I went to lunch today, sitting across from us was a table with 4 elderly gals & guys having lunch together. They seemed to be having some great conversation, laughing and smiling. I found myself watching them and I said that they were “sweet & cute”, which I was told is usually never the term that is given to our seniors. I look at them and will talk to them, no matter where I am. I have found that some have amazing stories to tell you, memories, history, life lessons that they have learned. I value the time spent with them and enjoy every conversation I have with them. I have always learned something from just sitting down and having a conversation with a senior.
As a child, I got to know my next door neighbor, a very nice lady named “Marie”, she was 80 years young and dyed her hair bright red. She shared a house with a single father who traveled a lot for work. She took care of his house and his kids for him. She would invite me in and we would sit and talk about anything, everything, her love of birds, the jobs that she used to do when she was young. She was an old vaudeville girl from New York, and she had the photo albums to prove it. I would sit for hours and listen to her stories and look at her pictures. We would go sit at the kitchen table, she had it pushed up against a window and had bird feeders set up right where you could watch all the birds come feed. She loved birds! These conversations were very precious to me because I had the privilege of knowing her for 3 years before she passed away. This friendship made me appreciate our seniors and I have always had a special place in my heart for them since.
My friend Morgans grandmother was 83 years old when she came to live with him. He wasnt prepared for the volume of time that it took to care for her and hired people to come take her to her doctor appointments, out shopping, to lunch, to run errands, etc. Most of them hated taking care of her, and acted like it was a huge inconvenience. During one of my visits to their house, I made the comment I would do it and would have no problem doing it, I just loved talking to her and spending time with her. That was the beginning of my relationship with Zelda. She was a wonderful woman, and I had a couple of years with her before she ended up in the nursing home and then passing away. I would go visit her there, it broke my heart to see her changed, and to see her suffering. She lived to the ripe young age of 93 years young. When I look at my relationship with her, she taught me so many things and I learned so much from her. I learned that she was an active part of history in the state of Washington. She was the first woman to run for specific offices and had done a lot of charity work, spent a lot of time traveling and her husband was the original owner of John Deer Tractor. They had traveled around the world. That both her & her husband had gone to college, about their first house, about moving into a run down house on the lake where they fixed it up to a beautiful home and that was where her husband died, at the lake house in their bedroom, overlooking the lake. All the amazing stories that she told is history, they were life experiences and I found them all to be interesting and amazing. The times were different, and simple but they were her life and she shared them freely. I treasure my time that I got to spend with her , glad to have had those moments and memories with her.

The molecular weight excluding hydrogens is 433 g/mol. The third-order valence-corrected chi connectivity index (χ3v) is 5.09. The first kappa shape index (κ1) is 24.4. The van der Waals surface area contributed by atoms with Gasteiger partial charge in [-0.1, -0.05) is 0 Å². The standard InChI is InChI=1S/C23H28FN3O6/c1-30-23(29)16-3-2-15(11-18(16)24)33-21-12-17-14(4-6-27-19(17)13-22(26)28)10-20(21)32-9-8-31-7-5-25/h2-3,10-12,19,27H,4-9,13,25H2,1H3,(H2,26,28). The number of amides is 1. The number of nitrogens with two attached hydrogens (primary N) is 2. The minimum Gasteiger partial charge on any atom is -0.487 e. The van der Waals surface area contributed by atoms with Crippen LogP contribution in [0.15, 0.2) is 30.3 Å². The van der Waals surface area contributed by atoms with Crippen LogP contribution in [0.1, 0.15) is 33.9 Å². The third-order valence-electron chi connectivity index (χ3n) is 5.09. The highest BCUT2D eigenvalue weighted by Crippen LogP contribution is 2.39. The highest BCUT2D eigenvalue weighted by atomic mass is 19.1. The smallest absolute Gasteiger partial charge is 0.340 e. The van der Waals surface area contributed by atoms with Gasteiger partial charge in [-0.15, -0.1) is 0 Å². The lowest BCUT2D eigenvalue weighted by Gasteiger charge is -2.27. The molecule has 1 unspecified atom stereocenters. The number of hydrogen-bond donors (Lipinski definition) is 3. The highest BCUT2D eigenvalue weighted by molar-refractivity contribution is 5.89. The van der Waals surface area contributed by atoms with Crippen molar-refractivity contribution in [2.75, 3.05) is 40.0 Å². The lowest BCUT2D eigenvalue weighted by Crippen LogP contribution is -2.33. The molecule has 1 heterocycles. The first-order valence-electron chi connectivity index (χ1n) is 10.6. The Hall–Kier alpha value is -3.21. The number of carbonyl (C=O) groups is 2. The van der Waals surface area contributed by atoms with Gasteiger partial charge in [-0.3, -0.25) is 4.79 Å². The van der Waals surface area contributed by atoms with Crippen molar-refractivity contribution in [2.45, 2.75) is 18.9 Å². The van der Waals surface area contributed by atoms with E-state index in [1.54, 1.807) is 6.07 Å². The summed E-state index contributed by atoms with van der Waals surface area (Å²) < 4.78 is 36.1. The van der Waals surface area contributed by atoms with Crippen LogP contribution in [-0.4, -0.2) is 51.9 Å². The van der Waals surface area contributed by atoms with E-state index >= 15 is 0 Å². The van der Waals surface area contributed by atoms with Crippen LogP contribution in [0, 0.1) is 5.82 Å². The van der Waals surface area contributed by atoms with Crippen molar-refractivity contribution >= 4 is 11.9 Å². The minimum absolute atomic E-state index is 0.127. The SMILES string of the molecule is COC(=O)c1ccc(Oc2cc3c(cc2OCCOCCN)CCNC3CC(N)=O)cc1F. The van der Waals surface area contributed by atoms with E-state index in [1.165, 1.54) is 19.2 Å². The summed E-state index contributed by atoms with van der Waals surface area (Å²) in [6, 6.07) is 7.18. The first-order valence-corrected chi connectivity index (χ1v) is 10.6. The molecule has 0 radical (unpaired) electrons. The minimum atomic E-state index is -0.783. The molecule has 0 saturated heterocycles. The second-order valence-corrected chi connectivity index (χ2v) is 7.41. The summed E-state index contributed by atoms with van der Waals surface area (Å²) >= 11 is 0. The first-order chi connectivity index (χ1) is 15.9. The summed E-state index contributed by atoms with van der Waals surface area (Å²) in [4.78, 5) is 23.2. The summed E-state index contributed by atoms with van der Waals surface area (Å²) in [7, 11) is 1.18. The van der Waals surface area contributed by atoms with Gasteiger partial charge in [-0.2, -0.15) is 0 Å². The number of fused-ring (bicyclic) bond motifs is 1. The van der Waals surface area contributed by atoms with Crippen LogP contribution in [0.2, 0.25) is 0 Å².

Take a minute and spend some time with a senior, if not for the great conversation that most of them will give to you freely but also to learn a few life lessons along the way.